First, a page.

Friday, April 24, 2009

Pacing, and a Surprise (for me, that is)

I am very nearly finished with my Major Revision, and the work is going swimmingly since my Post-It(tm) epiphany earlier this week. I did a bunch of work last night, mostly cutting dialog, it turns out. I have a bad habit of writing repetitive dialog, like this:

Antonio: So I'm going to kill you.

Babar: You're going to kill me? With a sword?

Antonio: Yes, with a sword. This one, in fact.

Babar: It goes without saying that I'd rather you didn't.

Antonio: While I can understand your preference to not be killed by me (or, likely, by anyone), I shall nonetheless proceed to slay you. Prepare to die.

Babar: In that case, we must fight. Have at you!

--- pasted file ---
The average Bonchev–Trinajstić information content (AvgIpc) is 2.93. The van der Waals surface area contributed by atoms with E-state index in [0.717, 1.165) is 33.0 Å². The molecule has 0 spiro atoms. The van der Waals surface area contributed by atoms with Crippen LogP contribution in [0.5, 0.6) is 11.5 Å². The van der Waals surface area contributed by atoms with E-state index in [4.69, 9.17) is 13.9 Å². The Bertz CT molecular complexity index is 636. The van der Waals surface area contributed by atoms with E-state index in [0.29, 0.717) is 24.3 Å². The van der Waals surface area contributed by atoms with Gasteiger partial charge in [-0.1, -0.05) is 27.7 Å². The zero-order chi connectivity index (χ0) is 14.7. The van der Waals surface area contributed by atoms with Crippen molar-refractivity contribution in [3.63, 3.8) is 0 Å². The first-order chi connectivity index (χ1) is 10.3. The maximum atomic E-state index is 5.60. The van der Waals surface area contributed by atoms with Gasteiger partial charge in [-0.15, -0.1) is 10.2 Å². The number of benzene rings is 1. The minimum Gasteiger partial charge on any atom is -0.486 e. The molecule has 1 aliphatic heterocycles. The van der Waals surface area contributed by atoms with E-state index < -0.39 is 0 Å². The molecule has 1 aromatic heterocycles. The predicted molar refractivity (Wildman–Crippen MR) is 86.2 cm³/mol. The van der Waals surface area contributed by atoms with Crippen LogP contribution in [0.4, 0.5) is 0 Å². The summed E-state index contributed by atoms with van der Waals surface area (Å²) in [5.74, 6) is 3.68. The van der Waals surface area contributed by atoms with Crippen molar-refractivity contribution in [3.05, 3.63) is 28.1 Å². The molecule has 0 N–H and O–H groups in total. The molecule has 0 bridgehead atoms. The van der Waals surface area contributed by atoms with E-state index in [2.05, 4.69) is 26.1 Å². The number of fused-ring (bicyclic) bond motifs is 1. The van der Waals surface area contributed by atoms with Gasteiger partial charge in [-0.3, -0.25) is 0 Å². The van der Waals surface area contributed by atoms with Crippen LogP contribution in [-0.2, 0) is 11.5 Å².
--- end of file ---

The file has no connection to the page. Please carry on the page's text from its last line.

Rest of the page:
Et cetera. Obviously the above can all be reduced to:

Antonio: I'm going to kill you.

Babar: Have at you! (draws sword)

While dialog presented in this manner is sometimes realistic because people do ask clarifying questions and often just don't know what you mean, in most cases that sort of realistic dialog is not appropriate for fiction.

More than it being dull on its own, repetition like this really slows the pace in any passage. I became acutely aware of this last night (or maybe it was the night before; it's all a blur these days) when I hit a section of my book where it gets really truly very exciting and I stopped editing and just read what I'd written, carried away by the story. I had no idea, frankly, that my book so picked up the pace in the last 1/3 and ran so precipitously toward the climax.

Which is all very pleasing, but suddenly*, after a couple dozen pages of exhilarating prose, the story tripped over its own feet and ground almost to a halt. That's right, I had hit a chunk of my repetitive prose and I wanted to shout at my characters, "Will you just get on with it?"